The Creative Life

Welcome to the Discworld

  "Through the deeps of space swims the star turtle Great A'Tuin. It's ten thousand miles long, its shell is pocked with meteor craters and frosted with comet ice. On its back it's bearing the four giant elephants who carry on their shoulders the mass of the vast, glittering, waterfall-fringed circle of the Discworld.
A tiny sun and moon spin around the Discworld, and probably nowhere else in the multiverse it is sometimes necessary for an elephant to cock a leg to allow the sun to go past. Possibly the Creator of the Universe got bored with all the usual business of globes, axial inclinations and rotational velocities, and decided to have a bit of fun for once…" (Terry Pratchett, The Discworld Series Introduction)

The works of Terry Pratchett – what makes them so unique?
           Terry Pratchett is a brilliant story-teller with an ingenious sense of humour, a moralist, a philosopher and a humanist whose infectious fun completely engulfs you. His books are full of adventure, well-crafted and fast-paced crime or action stories, always with a mystery to solve and an unpredictable ending.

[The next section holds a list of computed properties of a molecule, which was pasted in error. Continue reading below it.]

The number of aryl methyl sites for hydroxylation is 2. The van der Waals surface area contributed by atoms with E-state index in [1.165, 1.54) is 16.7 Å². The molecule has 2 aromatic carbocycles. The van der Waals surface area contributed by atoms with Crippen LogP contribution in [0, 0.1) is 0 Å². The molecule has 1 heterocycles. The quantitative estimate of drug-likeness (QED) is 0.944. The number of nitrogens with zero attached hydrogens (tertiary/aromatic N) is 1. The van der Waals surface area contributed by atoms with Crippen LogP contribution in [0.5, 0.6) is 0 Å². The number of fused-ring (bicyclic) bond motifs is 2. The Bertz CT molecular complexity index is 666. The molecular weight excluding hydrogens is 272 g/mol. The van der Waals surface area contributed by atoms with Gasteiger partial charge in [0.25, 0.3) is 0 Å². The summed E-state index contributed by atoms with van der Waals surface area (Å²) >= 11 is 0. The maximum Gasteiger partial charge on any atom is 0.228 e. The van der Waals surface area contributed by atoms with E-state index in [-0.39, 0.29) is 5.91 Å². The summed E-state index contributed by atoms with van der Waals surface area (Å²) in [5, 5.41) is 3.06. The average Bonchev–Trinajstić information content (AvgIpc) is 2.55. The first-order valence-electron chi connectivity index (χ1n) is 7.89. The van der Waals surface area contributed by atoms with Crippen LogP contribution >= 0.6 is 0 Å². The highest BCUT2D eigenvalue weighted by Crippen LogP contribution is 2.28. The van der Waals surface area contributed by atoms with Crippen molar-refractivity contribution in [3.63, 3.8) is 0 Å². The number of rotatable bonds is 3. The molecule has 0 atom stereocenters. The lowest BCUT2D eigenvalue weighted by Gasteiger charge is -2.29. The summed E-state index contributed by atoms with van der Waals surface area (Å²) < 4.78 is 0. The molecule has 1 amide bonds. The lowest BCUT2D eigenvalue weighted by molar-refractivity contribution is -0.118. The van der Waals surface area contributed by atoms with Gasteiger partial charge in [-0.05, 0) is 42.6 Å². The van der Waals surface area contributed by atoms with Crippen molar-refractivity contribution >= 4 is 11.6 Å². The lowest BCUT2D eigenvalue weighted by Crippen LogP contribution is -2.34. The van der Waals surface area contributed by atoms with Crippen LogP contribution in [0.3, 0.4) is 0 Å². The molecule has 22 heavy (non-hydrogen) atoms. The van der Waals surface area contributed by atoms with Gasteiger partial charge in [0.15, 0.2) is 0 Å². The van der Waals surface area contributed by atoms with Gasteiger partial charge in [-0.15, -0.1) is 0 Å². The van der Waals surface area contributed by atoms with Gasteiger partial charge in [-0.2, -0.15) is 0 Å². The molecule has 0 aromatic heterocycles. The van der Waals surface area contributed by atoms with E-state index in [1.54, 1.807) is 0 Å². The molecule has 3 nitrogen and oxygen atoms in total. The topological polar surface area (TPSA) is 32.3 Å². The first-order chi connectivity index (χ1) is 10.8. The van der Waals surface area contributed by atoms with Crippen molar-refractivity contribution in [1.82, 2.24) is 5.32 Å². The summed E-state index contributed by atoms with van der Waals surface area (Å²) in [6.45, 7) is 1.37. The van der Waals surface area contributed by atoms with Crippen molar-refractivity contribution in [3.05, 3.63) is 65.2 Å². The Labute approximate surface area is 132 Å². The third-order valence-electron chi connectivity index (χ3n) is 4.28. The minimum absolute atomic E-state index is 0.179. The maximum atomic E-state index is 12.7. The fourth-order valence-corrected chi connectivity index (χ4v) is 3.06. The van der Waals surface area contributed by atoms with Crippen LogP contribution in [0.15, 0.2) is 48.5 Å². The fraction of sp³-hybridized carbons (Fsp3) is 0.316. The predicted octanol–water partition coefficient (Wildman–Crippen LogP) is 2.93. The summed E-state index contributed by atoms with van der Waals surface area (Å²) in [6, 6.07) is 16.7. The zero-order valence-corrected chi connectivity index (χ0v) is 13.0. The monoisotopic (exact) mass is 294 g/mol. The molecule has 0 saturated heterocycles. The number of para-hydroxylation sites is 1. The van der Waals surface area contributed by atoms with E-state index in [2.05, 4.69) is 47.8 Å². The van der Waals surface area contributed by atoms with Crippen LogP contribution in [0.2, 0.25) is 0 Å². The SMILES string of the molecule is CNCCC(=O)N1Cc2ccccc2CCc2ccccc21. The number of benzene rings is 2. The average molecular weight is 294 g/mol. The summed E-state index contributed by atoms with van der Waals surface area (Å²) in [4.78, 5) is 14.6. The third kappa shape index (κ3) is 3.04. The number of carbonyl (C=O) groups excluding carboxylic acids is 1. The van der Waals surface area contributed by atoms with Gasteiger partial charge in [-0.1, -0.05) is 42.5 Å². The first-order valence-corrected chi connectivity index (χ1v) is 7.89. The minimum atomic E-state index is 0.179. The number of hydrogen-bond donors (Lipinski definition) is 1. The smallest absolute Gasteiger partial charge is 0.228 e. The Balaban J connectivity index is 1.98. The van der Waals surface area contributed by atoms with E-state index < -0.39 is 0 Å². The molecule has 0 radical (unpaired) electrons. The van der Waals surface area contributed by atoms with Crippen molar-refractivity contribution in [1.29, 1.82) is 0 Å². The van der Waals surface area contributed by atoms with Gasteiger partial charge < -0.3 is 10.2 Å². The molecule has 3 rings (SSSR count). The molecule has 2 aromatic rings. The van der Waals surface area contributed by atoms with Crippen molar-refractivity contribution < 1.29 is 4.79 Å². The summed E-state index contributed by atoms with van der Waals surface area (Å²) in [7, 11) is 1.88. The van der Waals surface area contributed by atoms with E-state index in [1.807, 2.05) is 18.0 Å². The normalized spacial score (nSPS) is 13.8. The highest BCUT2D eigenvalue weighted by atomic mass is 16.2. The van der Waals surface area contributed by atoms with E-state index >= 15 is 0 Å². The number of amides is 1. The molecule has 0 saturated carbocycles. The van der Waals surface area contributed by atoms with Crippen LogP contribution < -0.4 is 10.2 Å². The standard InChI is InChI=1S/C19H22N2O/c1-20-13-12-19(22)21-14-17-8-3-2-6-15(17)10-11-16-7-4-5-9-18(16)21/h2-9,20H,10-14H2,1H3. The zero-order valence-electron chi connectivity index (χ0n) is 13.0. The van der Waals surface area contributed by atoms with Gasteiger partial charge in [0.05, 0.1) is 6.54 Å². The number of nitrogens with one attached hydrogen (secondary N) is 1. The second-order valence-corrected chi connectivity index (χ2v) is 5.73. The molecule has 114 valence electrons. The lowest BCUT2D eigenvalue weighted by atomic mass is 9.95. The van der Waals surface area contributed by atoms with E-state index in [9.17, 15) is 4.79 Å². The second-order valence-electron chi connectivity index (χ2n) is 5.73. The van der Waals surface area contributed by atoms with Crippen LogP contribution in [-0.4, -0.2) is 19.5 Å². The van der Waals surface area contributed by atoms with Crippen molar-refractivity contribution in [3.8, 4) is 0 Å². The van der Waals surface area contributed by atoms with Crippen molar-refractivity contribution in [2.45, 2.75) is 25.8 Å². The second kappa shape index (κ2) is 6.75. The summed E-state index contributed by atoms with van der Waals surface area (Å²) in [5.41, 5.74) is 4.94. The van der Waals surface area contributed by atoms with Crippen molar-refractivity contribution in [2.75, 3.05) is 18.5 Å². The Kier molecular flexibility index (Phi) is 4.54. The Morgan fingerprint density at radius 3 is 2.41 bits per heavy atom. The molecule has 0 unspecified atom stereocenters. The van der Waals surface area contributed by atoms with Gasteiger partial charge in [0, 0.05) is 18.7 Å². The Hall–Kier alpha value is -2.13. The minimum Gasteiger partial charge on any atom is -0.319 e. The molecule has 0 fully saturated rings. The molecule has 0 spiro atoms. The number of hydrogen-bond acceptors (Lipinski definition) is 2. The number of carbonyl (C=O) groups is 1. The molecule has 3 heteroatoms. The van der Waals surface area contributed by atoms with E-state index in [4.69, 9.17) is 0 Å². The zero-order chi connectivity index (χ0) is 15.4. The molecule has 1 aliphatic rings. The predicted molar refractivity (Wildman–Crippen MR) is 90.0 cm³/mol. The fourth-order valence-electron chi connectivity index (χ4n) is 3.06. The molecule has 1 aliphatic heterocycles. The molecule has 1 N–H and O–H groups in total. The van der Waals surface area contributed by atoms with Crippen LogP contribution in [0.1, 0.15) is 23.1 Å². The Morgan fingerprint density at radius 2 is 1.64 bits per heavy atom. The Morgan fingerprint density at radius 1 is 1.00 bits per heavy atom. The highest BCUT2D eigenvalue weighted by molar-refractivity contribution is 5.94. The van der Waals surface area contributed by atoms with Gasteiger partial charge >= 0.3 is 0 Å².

But that doesn't even come close to describing half of what his books are. On the very surface, they might be crime stories taking place in a fantasy world, but there's much more to them; they are a psychological study of humankind. No-one offers sharper and more unflattering insights into the absurdity of human nature and behaviour. He makes fun of politicians, religion, movie-making industry, police, traditions, mob behaviour, democracy, racism – he is merciless, his remarks uncanny and ingenious, which makes reading his books a unique experience.

The Discworld series and their characters
There are already about 30 books in the Discworld series, but it is not a "homogeneous" series. There are several sub-series, and a couple of stand-alone novels, which focus mainly on mocking one, chosen topic, but they are not so much fun as the sub-series are. What they have in common are the main characters and the place where the action takes place. Although these books also stand mainly by themselves, as complete stories, it does help to read them in some kind of order, to get to know the main characters better.